Dubbed the “Path to Prosperity,” the proposal by House Budget Committee Chairman Paul Ryan, R-Wis.
CBS/AP) Medicare and Medicaid are on the chopping block in the budget plan put forward today by Republicans in Congress.
Rep. Paul Ryan (R-WI), chairman of the House Budget Committee, said the plan for next year’s budget would cut spending and restructure the government-funded health care programs for the elderly and the poor.
“This is the path to prosperity,” Ryan said. “This is the budget that we are putting forward today. This represents our choice for our country’s future, and it’s our commitment to the American people.”
Rep. Steve Israel, D-N.Y. stated “Everyone agrees we must cut spending and tighten our belt, but House Republicans have chosen to do so on the backs of America’s seniors, not the oil companies making record profits and getting tens of billions in taxpayer subsidies,” “Forcing seniors to pay higher health costs is not the right way to balance our books and it’s not the only way to do it.”
Congress: Leadership Members’ Salary (2011)
Leaders of the House and Senate are paid a higher salary than rank-and-file members.
Majority Party Leader – $193,400
Minority Party Leader – $193,400
Speaker of the House – $223,500
Majority Leader – $193,400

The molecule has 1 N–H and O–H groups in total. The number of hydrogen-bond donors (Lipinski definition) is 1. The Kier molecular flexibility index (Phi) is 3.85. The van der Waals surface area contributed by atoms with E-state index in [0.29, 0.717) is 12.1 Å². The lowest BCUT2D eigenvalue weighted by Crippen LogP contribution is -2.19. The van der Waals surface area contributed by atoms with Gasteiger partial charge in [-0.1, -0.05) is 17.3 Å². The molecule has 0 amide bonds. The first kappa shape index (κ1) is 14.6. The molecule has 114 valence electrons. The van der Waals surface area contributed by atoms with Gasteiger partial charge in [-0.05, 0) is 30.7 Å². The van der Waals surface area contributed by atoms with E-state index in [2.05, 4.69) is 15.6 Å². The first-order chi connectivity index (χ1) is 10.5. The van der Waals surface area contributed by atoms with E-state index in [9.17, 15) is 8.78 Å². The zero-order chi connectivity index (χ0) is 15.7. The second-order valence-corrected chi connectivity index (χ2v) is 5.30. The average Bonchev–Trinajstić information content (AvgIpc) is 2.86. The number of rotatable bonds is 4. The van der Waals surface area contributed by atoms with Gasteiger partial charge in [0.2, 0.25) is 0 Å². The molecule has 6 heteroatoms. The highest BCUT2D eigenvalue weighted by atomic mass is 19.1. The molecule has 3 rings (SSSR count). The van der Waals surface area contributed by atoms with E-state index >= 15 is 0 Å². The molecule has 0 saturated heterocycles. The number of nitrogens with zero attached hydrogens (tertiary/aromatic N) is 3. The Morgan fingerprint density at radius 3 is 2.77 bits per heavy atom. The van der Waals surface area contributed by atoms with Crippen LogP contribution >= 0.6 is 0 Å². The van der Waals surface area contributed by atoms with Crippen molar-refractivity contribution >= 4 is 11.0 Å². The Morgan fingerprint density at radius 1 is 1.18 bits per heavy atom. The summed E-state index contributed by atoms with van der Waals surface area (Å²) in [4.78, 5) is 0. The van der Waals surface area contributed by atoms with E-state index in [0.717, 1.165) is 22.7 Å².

Minority Leader – $193,400
So John Boehner makes $223,500 and the TAX PAYERS pays for ALL of The House & Senate members Health Care 100%.
So if they get a pimple on their asses and go to the E.R. YOU PICK UP THE TAB.
How many get admitted for observation because they are dizzy, have a headache, chest pains, can’t take a dump?
If you were dying but your vitals for one moment said decent YOU WOULD BE DISCHARGED IMMEDIATELY! Before the another set of vitals could even be taken that may indicate impending death around the corner. Then you would go home and die just like my uncle did in 2000.
The Republicans want massive cuts to Medicare, but cry they are living on hard times with $174,000 salaries. The GOP wanted this video GONE!
GOP Rep Sean Duffy
So they want Massive Cuts, I say let’s start with their salaries and their benefits first that are paid for 100% by the Tax Payers. End the Bush Tax Cuts for the Rich.
Republicans want to end Medicare but leave tax cuts for the richest of Americans. Privatizing of Health Care for Seniors? Yes right into the hands of the Insurance companies already enriched with wealth.
The Seniors that were duped into voting for all this obviously never saw it coming.
They wanted the Democrats out. As the saying goes “Be careful what you wish for, you may receive it”